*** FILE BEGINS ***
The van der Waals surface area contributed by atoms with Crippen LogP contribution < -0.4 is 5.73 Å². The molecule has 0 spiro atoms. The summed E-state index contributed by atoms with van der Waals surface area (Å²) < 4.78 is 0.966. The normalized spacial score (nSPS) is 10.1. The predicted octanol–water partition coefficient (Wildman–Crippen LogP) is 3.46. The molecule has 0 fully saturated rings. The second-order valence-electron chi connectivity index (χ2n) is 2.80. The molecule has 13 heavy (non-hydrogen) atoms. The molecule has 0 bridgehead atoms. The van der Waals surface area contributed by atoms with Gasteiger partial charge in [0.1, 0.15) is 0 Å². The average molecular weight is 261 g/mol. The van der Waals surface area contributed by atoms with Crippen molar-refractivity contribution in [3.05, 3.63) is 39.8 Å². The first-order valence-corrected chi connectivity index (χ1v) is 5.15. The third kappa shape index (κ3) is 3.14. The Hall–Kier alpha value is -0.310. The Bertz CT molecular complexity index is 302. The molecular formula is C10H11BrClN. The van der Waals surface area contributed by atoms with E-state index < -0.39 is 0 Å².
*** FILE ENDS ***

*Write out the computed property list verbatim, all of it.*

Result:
The van der Waals surface area contributed by atoms with Crippen LogP contribution < -0.4 is 5.73 Å². The molecule has 0 spiro atoms. The summed E-state index contributed by atoms with van der Waals surface area (Å²) < 4.78 is 0.966. The normalized spacial score (nSPS) is 10.1. The predicted octanol–water partition coefficient (Wildman–Crippen LogP) is 3.46. The molecule has 0 fully saturated rings. The second-order valence-electron chi connectivity index (χ2n) is 2.80. The molecule has 13 heavy (non-hydrogen) atoms. The molecule has 0 bridgehead atoms. The van der Waals surface area contributed by atoms with Gasteiger partial charge in [0.1, 0.15) is 0 Å². The average molecular weight is 261 g/mol. The van der Waals surface area contributed by atoms with Crippen molar-refractivity contribution in [3.05, 3.63) is 39.8 Å². The first-order valence-corrected chi connectivity index (χ1v) is 5.15. The third kappa shape index (κ3) is 3.14. The Hall–Kier alpha value is -0.310. The Bertz CT molecular complexity index is 302. The molecular formula is C10H11BrClN. The van der Waals surface area contributed by atoms with E-state index < -0.39 is 0 Å².